The best part about Monessori is that we don't guide children to be more engaged in school but to be more engaged with LIFE. The first area, practical life, is the foundation for everything. Through activities like sweeping, baking, sewing, etc., the child's movements and the will to execute those movements as well as inhibit others is developed. This is most heightened in what are likely the two single most important and cheapest activities in the casa, Walking on the Line and the Silence Game (and no it's not the "Quiet Game" :P) The sensorial materials isolate single qualities of senses, such as dimension or pitch, leading the child to more accutely observe these qualities in their environment in and out of school. And language and math focus on aspects of language and math in sensorial ways that become more symbolic over time. And the effects of all of these areas are only possible because of the child's sensitive periods for movement, language, refinement of the senses, and order.

The prompting issue you are talking about is preempted by the primary Montessori casa starting at 2.5 years. She observed that these same sensitive periods that propel the child to independently perform all of these activities disappear around age 6. This is why Montessori classrooms are not supposed to take in elementary children who have no Montessori experience. The elementary classroom is developed for the child who has normalized in a primary children's house. The long and short of it is that the ability to concentrate has to be developed, which if it hasn't by elementary, then it is very difficult to do so. Also, deviations, such as avoidance behavior, are easiest to normalize before six, while children still have an absorbent mind and their sensitive periods. After that, it's much harder. Montessori doesn't have much to offer here that you won't find in traditional behavior management books such as "Tools for Teaching" by Fred Jones or similar books.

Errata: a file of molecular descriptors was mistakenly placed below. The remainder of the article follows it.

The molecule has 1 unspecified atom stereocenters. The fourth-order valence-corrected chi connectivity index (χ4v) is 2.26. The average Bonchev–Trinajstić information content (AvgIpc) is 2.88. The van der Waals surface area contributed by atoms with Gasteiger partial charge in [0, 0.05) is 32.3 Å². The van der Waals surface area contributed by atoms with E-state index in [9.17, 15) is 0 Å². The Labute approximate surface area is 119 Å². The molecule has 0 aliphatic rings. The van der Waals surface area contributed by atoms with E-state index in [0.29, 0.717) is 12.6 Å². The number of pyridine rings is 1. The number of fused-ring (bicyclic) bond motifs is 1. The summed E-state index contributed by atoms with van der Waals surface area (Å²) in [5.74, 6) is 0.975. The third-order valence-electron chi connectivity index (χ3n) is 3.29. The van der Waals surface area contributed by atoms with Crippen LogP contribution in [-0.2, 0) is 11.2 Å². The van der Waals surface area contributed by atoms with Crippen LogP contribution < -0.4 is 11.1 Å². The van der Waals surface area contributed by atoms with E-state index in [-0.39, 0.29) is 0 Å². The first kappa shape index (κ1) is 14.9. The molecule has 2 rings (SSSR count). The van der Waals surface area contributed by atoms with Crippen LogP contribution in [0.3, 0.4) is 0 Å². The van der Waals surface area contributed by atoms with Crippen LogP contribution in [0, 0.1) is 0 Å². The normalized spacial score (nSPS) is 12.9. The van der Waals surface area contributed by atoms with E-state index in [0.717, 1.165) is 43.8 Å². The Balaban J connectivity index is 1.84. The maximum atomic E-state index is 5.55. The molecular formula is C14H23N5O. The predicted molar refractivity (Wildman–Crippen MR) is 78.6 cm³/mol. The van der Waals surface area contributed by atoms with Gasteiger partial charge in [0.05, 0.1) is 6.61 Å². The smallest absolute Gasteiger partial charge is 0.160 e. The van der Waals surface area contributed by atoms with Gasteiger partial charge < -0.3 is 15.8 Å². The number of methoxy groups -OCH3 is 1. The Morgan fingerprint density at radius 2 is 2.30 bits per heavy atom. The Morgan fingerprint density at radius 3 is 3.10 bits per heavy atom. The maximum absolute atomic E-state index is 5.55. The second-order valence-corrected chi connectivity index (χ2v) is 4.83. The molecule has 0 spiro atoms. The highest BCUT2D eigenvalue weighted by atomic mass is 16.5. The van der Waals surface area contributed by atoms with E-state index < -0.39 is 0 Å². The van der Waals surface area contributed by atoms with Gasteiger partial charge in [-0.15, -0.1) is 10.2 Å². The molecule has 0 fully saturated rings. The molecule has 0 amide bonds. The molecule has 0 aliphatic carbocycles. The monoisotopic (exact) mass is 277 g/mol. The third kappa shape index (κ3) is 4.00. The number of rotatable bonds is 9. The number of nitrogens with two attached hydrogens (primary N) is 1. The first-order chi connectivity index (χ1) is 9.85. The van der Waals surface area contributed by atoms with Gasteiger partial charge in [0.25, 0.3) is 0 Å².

Lastly, I would encourage you to use very specific examples when answering parents' questions. With examples, it's easier to understand and gauge your school's philosophy. Which is why I asked you a couple specific-situation questions, because I feel that will help me better understand the Montessorian ways =)

Thanks for the advice. If the child you were speaking of were, say, 3, then they would be encouraged to observe so that they could absorb other children using the materials. This is the next most powerful act to actually handling the materials themselves. I'd also find what their interest are and draw parallels between that and a specific material to get their initial engagement. Then I would try to spread that engagement to other materials. If it is a matter of fear or a lack of confidence, breaking down activities into smaller "cycles" and then building up would likely be helping. For instance, I could invite the child to set up the materials of a particular exercise after I show him and just have him repeat doing this until he is confident enough to try the whole exercise. Children often find as much interest in setting materials out as actually working with them.

Hope these posts helped!
ThoughtsandThoughts
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6/11/2014 6:42:25 PM
Posted: 2 years ago
In general, Montessorians take the long view of things because they understand that any "deviated" behavior like Ned's is has underlying psychological causes in his past.


Definitely, yes. That's why a Montessorian school sounds appealing to me. I agree it takes work to help kids like Ned.

Given that this position was right for Ned, the next obvious question is whether it was right for the group. And the answer is also yes, for the group learned how to not just take pity on someone who doesn't have proper control over himself or see his potential to properly control himself like they do, but to actually act to bring this transformation about.